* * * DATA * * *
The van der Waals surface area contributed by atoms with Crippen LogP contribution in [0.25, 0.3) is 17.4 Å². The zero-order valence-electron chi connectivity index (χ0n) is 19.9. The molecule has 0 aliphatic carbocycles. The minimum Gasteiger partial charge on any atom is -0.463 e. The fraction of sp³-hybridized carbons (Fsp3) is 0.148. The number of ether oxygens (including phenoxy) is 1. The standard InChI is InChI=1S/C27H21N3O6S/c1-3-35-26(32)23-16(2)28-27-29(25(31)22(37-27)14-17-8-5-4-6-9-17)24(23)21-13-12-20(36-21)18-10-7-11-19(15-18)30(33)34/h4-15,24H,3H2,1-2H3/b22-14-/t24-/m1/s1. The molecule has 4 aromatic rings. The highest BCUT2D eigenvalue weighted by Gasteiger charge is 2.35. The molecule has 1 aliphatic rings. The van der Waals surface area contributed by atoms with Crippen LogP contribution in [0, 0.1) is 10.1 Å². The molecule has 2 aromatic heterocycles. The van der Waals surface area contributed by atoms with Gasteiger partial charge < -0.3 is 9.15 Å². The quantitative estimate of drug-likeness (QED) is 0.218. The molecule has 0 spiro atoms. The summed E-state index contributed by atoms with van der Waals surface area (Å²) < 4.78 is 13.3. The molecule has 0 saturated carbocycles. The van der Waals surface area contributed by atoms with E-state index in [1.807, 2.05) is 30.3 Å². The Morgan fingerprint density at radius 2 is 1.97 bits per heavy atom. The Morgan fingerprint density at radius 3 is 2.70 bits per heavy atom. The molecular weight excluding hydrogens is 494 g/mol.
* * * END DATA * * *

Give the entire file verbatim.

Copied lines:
The van der Waals surface area contributed by atoms with Crippen LogP contribution in [0.25, 0.3) is 17.4 Å². The zero-order valence-electron chi connectivity index (χ0n) is 19.9. The molecule has 0 aliphatic carbocycles. The minimum Gasteiger partial charge on any atom is -0.463 e. The fraction of sp³-hybridized carbons (Fsp3) is 0.148. The number of ether oxygens (including phenoxy) is 1. The standard InChI is InChI=1S/C27H21N3O6S/c1-3-35-26(32)23-16(2)28-27-29(25(31)22(37-27)14-17-8-5-4-6-9-17)24(23)21-13-12-20(36-21)18-10-7-11-19(15-18)30(33)34/h4-15,24H,3H2,1-2H3/b22-14-/t24-/m1/s1. The molecule has 4 aromatic rings. The highest BCUT2D eigenvalue weighted by Gasteiger charge is 2.35. The molecule has 1 aliphatic rings. The van der Waals surface area contributed by atoms with Crippen LogP contribution in [0, 0.1) is 10.1 Å². The molecule has 2 aromatic heterocycles. The van der Waals surface area contributed by atoms with Gasteiger partial charge < -0.3 is 9.15 Å². The quantitative estimate of drug-likeness (QED) is 0.218. The molecule has 0 spiro atoms. The summed E-state index contributed by atoms with van der Waals surface area (Å²) < 4.78 is 13.3. The molecule has 0 saturated carbocycles. The van der Waals surface area contributed by atoms with E-state index in [1.807, 2.05) is 30.3 Å². The Morgan fingerprint density at radius 2 is 1.97 bits per heavy atom. The Morgan fingerprint density at radius 3 is 2.70 bits per heavy atom. The molecular weight excluding hydrogens is 494 g/mol.